“These Truths We Hold” (Part XXXIV)
23 Οκτωβρίου 2009
In the Orthodox Church there are to be found three “Major Orders”-Bishop. Priest and Deacon — and two “Minor Orders” — Subdeacon and Reader (although in ancient times there were other “Minor Orders” which have now fallen into disuse). The Holy Apostles appointed seven men (Church Tradition calls them “Deacons”) to perform a special serving ministry (Acts 6:2-6) and in his first Letter to the Corinthians, St. Paul speaks of various ministries in the Church (1 Cor. 12:28). Likewise, he addresses his Letter to the Philippians, To all the saints in Christ Jesus who are at Philip pi, with the bishops and deacons (Phil. 1:1). In his first Letter to Timothy, the Holy Apostle also speaks of the qualifications of Bishops and Deacons (1 Tim. 3:1-13), as well as in his Letter to Titus (1.5-9).
Ordinations to the “Major Orders” always occur during the course of the Divine Liturgy, whereas those to the “Minor Orders” usually take place during the Hours preceding the Liturgy. Only the Bishop has the power to ordain (although in cases of necessity an Archimandrite or Archpriest, as representative of the Bishop, may be granted permission to ordain a Reader). Be-cause of the collegial nature of the episcopacy, a college of Bishops (at least two or three) are necessary to consecrate another Bishop. And since any ordination requires the consent of the whole people of God, at a particular point in the Service the assembled congregation proclaims Axios! (He is worthy!), showing their assent.
The rite of consecration to the episcopacy is very solemn and the Bishop is ordained in the Sanctuary, in the midst of the Congregation before the singing of the Trisagion (Holy God]. Thus the reading of the Holy Gospel is done already with his blessing.
The Priest is ordained after the singing of the Cherubic Hymn before the sanctification of the Holy Gifts. The rite of ordination to the Deaconate is less solemn and takes place before the singing of the Lord’s Prayer, when the sanctification of the Holy Gifts has already taken place, since the Deacon only assists at the performance of the Sacraments and does not perform them. At the conclusion of the Liturgy the Priest goes out to the people in order to read the Prayer Be-fore the Ambo and the Deacon to say the final litany, these actions being the first external signs of their ministry.
In all cases of ordination to the “Major Orders,” there is a laying-on of hands on the head of the one being ordained and the grace of the Holy Spirit is invoked. Like ordination to the “Major Orders,” ordination to the “Minor Orders” also involves a laying-on of hands, but there is no invocation of the Holy Spirit in these ordinations.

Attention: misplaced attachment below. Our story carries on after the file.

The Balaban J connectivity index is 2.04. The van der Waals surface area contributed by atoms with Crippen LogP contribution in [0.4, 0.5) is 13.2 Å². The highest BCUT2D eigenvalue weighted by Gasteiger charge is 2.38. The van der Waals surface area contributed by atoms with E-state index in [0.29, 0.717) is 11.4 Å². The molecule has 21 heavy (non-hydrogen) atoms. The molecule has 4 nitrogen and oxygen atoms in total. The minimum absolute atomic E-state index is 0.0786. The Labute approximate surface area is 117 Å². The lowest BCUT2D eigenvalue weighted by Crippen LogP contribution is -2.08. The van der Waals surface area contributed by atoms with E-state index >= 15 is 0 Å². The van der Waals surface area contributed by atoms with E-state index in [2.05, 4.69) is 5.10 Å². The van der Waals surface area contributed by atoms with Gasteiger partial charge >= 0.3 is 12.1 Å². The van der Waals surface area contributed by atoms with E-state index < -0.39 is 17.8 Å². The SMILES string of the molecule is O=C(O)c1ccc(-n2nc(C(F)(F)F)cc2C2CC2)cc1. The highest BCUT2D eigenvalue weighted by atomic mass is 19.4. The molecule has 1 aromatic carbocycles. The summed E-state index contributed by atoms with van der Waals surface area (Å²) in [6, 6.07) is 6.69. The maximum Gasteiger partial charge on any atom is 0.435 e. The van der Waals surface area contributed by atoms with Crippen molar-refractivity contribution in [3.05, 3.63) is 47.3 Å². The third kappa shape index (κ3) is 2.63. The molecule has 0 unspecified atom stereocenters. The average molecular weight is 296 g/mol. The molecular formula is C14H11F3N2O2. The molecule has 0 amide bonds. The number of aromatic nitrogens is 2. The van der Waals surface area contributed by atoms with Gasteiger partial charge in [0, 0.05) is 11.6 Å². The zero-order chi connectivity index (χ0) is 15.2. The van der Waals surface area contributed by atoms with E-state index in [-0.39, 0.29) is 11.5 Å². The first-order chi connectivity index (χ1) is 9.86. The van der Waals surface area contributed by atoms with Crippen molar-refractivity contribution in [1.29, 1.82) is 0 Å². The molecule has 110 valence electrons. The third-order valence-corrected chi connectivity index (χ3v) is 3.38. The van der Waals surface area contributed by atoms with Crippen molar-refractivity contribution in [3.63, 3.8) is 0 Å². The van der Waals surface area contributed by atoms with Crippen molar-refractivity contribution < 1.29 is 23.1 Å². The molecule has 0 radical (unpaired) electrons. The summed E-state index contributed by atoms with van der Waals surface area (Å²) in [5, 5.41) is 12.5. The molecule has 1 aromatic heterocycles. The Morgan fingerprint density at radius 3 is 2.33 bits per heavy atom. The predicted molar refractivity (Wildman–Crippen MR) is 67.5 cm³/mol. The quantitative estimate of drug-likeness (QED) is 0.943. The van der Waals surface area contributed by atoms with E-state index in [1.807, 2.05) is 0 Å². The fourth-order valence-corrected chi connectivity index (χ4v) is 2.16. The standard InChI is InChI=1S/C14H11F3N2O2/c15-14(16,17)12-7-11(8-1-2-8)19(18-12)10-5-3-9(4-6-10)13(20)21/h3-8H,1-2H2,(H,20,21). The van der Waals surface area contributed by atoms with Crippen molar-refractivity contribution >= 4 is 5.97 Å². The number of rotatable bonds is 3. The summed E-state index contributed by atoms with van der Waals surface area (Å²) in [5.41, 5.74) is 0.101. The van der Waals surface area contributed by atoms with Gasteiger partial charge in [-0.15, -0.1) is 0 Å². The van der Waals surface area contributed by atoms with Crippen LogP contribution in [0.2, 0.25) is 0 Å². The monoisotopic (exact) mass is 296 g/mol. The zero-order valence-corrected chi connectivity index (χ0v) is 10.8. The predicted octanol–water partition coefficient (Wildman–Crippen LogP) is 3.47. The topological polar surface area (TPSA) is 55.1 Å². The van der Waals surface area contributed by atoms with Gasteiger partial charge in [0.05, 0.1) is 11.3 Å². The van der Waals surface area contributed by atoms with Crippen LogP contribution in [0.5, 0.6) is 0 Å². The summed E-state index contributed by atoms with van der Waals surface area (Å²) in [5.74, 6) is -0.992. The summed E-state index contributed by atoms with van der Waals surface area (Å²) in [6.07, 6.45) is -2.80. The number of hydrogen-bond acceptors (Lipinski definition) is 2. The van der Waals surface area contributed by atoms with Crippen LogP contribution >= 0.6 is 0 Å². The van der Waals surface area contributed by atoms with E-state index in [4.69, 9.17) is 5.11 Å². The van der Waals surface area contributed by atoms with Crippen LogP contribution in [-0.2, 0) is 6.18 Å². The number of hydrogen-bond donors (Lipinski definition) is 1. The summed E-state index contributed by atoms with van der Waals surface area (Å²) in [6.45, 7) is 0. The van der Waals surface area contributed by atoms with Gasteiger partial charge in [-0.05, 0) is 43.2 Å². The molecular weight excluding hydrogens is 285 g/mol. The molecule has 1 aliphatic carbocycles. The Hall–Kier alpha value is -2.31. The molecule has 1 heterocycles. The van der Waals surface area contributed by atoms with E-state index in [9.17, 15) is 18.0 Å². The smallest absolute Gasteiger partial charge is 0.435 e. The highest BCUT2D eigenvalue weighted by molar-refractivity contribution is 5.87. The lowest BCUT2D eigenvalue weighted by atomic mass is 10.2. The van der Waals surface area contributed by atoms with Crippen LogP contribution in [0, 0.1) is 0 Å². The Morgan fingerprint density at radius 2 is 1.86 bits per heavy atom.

Orthodox Priests and Deacons are divided into two distinct groups — the married (white or parochial) clergy and the monastic (or black) clergy. The monastic clergy are by nature un-married, but one seeking ordination to the ranks of the white clergy may now choose to be celi-bate (unmarried) or married, but must make the choice prior to ordination since, under Orthodox Canon Law, one may not marry after ordination. A celibate Priest or Deacon may not later marry and a married Priest or Deacon whose wife dies may not remarry. Also, one who has been di-vorced may not be permitted to be ordained. Bishops are drawn exclusively from the ranks of the monastic clergy, although a celibate or widower may be consecrated Bishop after having taken monastic vows. In ancient times married men were permitted to become Bishops (such was the case of St. Peter himself), but such has not been the case since at least the 6th Century.
Ecclesiastical Titles Patriarch.
This is the title borne by the heads of certain autocephalous (self-heading — i.e., inde-pendent) Churches. At the present time the heads of the Churches of Constantinople, Alexandria (Pope and Patriarch), Antioch, Jerusalem, Russia, Serbia, Bulgaria and Romania bear this title. The heads of the other Churches are entitled Archbishop (i.e., Greece, Albania, Cyprus) or Met-ropolitan (Russian Orthodox Church Outside of Russia (ROCOR), Poland, Czechoslovakia and the Orthodox Church in America, OCA). The head of the autocephalous Church of Georgia is entitled the Katholicos.
Originally a Metropolitan (from metropolis) was the Bishop of the capital of a province, while Archbishop was a more general title of honor given to Bishops of special eminence (e.g., Bishops of long tenure) the Church of Russia still generally uses these titles in the original way, but the Greek Churches (except Jerusalem) give the title Metropolitan to every Diocesan Bishop and grant the title Archbishop to those who formerly would have been styled Metropolitans. Thus an Archbishop now ranks above a Metropolitan in the Greek Churches, but in the Slavic Churches the rank of Metropolitan is pre-eminent.
Originally this title was given to a Monk supervising several monasteries or who was the superior of an especially important monastery. Now it is usually given as a title of honor for dis-tinguished Priestmonks.
Abbot (Hegumen or Igumen).
Originally a Priestmonk who was the Superior of a monastery was entitled Abbot (a prac-tice strictly adhered to by the Greek Church), but in the Russian church, this is more often a title of honor given to Priest-monks. In the Russian Church, an Igumen ranks below an Archiman-drite.
These are titles of honor given to non-monastic Priests, and are generally equivalent to that of Archimandrite.
A Hieromonk is a Monk who happens to be a Priest.
A Hierodeacon is a monastic Deacon.
This is a title of honor given to monastic Deacons — usually those attached to a Bishop.
This is a title of honor given to non-monastic Deacons — usually those attached to cathe-drals or to Bishops.